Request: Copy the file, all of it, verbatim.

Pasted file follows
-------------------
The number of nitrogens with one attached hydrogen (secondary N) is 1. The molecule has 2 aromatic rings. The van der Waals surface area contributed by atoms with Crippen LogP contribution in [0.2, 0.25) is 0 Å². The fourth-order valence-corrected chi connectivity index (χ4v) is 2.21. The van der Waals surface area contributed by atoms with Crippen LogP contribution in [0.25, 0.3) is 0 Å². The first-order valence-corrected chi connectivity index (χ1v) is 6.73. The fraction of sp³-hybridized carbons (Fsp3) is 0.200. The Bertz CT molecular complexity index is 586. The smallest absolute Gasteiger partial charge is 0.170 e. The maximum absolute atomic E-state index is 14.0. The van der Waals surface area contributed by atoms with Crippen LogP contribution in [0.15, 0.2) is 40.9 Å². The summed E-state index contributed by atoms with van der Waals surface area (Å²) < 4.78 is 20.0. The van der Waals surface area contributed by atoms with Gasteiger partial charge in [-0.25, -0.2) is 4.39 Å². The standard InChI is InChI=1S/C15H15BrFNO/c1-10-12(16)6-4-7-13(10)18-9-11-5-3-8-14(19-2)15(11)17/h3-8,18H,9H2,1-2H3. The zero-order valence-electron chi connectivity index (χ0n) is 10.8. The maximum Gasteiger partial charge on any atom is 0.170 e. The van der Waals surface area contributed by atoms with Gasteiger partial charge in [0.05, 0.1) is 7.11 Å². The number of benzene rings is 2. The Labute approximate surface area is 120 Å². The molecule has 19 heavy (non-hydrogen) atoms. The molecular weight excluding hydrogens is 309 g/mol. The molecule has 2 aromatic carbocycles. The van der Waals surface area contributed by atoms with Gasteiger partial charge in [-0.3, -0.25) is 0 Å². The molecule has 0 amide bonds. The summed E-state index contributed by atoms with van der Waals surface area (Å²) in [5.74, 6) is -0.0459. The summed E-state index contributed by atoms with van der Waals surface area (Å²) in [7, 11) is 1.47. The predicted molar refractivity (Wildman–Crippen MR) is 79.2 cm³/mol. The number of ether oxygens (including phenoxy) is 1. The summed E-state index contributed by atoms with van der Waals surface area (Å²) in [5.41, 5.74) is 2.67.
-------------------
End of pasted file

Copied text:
The number of nitrogens with one attached hydrogen (secondary N) is 1. The molecule has 2 aromatic rings. The van der Waals surface area contributed by atoms with Crippen LogP contribution in [0.2, 0.25) is 0 Å². The fourth-order valence-corrected chi connectivity index (χ4v) is 2.21. The van der Waals surface area contributed by atoms with Crippen LogP contribution in [0.25, 0.3) is 0 Å². The first-order valence-corrected chi connectivity index (χ1v) is 6.73. The fraction of sp³-hybridized carbons (Fsp3) is 0.200. The Bertz CT molecular complexity index is 586. The smallest absolute Gasteiger partial charge is 0.170 e. The maximum absolute atomic E-state index is 14.0. The van der Waals surface area contributed by atoms with Crippen LogP contribution in [0.15, 0.2) is 40.9 Å². The summed E-state index contributed by atoms with van der Waals surface area (Å²) < 4.78 is 20.0. The van der Waals surface area contributed by atoms with Gasteiger partial charge in [-0.25, -0.2) is 4.39 Å². The standard InChI is InChI=1S/C15H15BrFNO/c1-10-12(16)6-4-7-13(10)18-9-11-5-3-8-14(19-2)15(11)17/h3-8,18H,9H2,1-2H3. The zero-order valence-electron chi connectivity index (χ0n) is 10.8. The maximum Gasteiger partial charge on any atom is 0.170 e. The van der Waals surface area contributed by atoms with Gasteiger partial charge in [0.05, 0.1) is 7.11 Å². The number of benzene rings is 2. The Labute approximate surface area is 120 Å². The molecule has 19 heavy (non-hydrogen) atoms. The molecular weight excluding hydrogens is 309 g/mol. The molecule has 2 aromatic carbocycles. The van der Waals surface area contributed by atoms with Gasteiger partial charge in [-0.3, -0.25) is 0 Å². The molecule has 0 amide bonds. The summed E-state index contributed by atoms with van der Waals surface area (Å²) in [5.74, 6) is -0.0459. The summed E-state index contributed by atoms with van der Waals surface area (Å²) in [7, 11) is 1.47. The predicted molar refractivity (Wildman–Crippen MR) is 79.2 cm³/mol. The number of ether oxygens (including phenoxy) is 1. The summed E-state index contributed by atoms with van der Waals surface area (Å²) in [5.41, 5.74) is 2.67.